13 Once again Jesus went out beside the lake. A large crowd came to him, and he began to teach them. 14 As he walked along, he saw Levi son of Alphaeus sitting at the tax collector’s booth. “Follow me,” Jesus told him, and Levi got up and followed him.
15 While Jesus was having dinner at Levi’s house, many tax collectors and sinners were eating with him and his disciples, for there were many who followed him. 16 When the teachers of the law who were Pharisees saw him eating with the sinners and tax collectors, they asked his disciples: “Why does he eat with tax collectors and sinners?”
17 On hearing this, Jesus said to them, “It is not the healthy who need a doctor, but the sick. I have not come to call the righteous, but sinners.”Mark 2:13-17 (NIV)
When there has been a major accident or natural disaster, emergency responders have to check every person to evaluate and triage them. This allows the first responder to determine who needs care first due to the nature of their injuries. They also then are able to determine what type of care is going to be the most beneficial. Medics on a battlefield were the originators of triage. This tool is vital due to the limited time and resources which is available to save lives. Clearly the patients who are in the greatest need of care which can lead to survival receive priority in care decisions. If a person is not in danger of dying or will not benefit from care, they are made as comfortable as possible. These are not easy decisions to make even with the excellent training our first responders receive.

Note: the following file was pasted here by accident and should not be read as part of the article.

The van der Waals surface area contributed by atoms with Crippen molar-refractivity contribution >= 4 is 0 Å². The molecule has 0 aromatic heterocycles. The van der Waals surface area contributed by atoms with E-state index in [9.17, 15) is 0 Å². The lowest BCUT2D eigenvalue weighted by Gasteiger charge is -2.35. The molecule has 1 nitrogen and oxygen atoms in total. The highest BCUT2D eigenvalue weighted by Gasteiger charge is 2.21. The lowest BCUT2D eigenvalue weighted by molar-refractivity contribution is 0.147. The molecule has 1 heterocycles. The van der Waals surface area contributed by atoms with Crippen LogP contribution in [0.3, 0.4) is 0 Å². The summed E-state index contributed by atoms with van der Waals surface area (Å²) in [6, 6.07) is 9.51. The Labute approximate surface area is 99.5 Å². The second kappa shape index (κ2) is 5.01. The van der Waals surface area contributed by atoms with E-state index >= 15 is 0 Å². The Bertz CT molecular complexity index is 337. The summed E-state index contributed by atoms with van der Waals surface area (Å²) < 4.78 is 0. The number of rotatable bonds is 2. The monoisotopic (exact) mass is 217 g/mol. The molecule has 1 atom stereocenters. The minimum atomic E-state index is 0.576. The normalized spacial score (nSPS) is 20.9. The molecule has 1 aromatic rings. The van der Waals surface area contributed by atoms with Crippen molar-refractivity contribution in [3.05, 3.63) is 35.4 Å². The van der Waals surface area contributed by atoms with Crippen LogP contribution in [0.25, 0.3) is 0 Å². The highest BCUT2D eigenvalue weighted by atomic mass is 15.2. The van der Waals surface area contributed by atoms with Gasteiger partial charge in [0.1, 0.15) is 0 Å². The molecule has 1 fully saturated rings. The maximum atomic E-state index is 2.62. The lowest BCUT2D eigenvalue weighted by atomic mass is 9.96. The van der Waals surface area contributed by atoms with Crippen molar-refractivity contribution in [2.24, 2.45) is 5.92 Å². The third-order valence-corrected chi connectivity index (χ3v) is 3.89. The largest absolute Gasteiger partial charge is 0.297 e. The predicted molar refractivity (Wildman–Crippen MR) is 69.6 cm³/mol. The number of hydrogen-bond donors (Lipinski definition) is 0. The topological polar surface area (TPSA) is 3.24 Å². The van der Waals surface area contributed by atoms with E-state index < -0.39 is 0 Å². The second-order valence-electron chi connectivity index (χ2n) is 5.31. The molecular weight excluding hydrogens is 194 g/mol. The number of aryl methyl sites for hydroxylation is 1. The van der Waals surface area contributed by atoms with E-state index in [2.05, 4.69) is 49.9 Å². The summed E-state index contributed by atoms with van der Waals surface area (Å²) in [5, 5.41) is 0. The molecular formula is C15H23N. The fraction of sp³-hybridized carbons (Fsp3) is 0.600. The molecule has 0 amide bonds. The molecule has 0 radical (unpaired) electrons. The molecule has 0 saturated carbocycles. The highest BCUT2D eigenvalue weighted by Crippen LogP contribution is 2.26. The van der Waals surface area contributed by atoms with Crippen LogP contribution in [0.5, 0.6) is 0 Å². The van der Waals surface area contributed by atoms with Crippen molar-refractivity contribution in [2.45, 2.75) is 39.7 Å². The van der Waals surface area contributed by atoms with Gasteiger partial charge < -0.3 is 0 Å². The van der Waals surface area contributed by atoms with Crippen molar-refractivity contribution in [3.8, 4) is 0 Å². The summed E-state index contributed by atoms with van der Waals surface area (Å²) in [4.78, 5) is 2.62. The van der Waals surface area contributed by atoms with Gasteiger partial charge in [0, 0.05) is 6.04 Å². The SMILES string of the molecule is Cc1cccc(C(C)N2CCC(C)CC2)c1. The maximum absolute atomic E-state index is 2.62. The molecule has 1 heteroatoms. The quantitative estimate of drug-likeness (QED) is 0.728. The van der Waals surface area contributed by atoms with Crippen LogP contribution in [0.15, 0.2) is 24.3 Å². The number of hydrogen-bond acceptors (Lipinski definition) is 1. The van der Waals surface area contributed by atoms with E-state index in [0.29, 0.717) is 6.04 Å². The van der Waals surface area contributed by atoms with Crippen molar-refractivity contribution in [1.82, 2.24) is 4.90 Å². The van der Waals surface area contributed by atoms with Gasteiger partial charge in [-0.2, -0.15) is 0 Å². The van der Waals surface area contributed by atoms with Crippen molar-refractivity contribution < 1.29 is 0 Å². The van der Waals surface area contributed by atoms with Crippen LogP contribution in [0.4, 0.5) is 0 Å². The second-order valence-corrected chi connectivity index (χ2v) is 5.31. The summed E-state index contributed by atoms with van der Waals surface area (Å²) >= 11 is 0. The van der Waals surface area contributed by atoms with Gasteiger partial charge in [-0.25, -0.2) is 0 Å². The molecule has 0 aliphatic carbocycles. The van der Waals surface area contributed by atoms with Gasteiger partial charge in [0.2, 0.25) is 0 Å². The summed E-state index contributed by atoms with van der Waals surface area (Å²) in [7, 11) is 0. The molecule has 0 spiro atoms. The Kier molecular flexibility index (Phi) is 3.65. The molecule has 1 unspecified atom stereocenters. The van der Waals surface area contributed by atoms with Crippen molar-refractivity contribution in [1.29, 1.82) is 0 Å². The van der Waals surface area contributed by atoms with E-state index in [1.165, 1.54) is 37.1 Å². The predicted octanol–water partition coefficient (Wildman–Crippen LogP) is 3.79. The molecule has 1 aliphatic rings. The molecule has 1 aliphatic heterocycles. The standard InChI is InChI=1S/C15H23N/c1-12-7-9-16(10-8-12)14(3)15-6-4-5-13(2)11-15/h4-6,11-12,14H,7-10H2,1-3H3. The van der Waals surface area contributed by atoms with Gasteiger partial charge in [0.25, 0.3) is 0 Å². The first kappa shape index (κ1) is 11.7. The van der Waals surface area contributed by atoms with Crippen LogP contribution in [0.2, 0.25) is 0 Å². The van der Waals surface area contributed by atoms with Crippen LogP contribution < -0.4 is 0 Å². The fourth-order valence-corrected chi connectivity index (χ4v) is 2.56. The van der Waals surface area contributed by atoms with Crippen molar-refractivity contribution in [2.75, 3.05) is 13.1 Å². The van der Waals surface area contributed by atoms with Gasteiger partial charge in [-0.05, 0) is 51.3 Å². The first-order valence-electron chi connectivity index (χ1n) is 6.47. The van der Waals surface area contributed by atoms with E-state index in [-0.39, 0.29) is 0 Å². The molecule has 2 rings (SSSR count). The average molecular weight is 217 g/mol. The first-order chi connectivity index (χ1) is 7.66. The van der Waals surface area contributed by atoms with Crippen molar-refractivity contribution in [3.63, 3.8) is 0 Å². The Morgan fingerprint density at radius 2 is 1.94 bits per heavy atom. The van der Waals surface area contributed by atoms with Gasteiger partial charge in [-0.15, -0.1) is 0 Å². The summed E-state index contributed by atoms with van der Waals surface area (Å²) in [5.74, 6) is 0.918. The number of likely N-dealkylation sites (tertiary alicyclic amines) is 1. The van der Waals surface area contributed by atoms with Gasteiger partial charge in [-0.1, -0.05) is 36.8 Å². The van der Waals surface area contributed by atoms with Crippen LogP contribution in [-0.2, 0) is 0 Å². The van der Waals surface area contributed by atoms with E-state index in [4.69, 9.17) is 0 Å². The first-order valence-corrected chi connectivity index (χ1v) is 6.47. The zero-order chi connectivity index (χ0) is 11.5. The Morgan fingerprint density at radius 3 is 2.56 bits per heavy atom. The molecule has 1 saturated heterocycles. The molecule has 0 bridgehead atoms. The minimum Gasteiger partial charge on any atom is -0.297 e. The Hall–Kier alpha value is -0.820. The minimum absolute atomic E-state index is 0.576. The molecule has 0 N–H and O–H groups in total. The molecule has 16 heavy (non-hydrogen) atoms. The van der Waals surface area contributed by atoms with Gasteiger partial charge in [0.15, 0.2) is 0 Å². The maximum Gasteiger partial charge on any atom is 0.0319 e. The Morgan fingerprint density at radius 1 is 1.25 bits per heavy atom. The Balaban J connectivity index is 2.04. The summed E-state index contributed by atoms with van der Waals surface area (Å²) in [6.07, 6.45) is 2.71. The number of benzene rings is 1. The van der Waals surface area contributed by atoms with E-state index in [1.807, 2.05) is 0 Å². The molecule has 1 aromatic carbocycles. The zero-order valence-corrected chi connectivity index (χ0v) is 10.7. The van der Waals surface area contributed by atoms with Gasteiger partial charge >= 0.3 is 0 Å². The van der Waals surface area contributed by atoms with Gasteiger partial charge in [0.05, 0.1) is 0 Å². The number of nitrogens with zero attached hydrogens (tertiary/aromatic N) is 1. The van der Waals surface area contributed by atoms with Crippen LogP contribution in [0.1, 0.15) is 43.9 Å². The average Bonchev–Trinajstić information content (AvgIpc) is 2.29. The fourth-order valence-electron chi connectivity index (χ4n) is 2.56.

When we read the passage from Mark’s gospel, Jesus speaks of triage. Jesus first calls Levi, the tax collector and an undesirable to Jews, to follow him. When he eats with Levi, other tax collectors, and other sinners, the Pharisees question his choice of dinner companions. Jesus tells them that the sinners are the ones who need his help, not the righteous (triage). Jesus has done the necessary triage and knows where the greatest need is at this time. He has a limited amount of time so he must use it to fill the greatest need. The Pharisees are more concerned about image and entitlement. This is a bit ironic since they do not even believe Jesus is who he claims to be but they wish to be Jesus’s honored guests at table instead of the undesirables.
This passage makes a strong point to us. Gathering with and spending time with fellow believers provides us opportunities for growth and support. We may even expect our faith leaders to prioritize their time to be with us in order to meet our needs, Jesus would take some issue solely using these approaches.
First, Jesus wants us to go to those who have the greatest need like he did in his ministry. We gather with fellow believers to recharge and strengthen ourselves but then are sent to those who need to experience the grace and love of God. Second, we invite those who the world labels to be undesirable to join in our fellowship and sit at table with us. Third, we support and encourage our faith leaders to spend their time and energy looking after the needs of those outside our fellowship. This is the example which Jesus has given us to follow.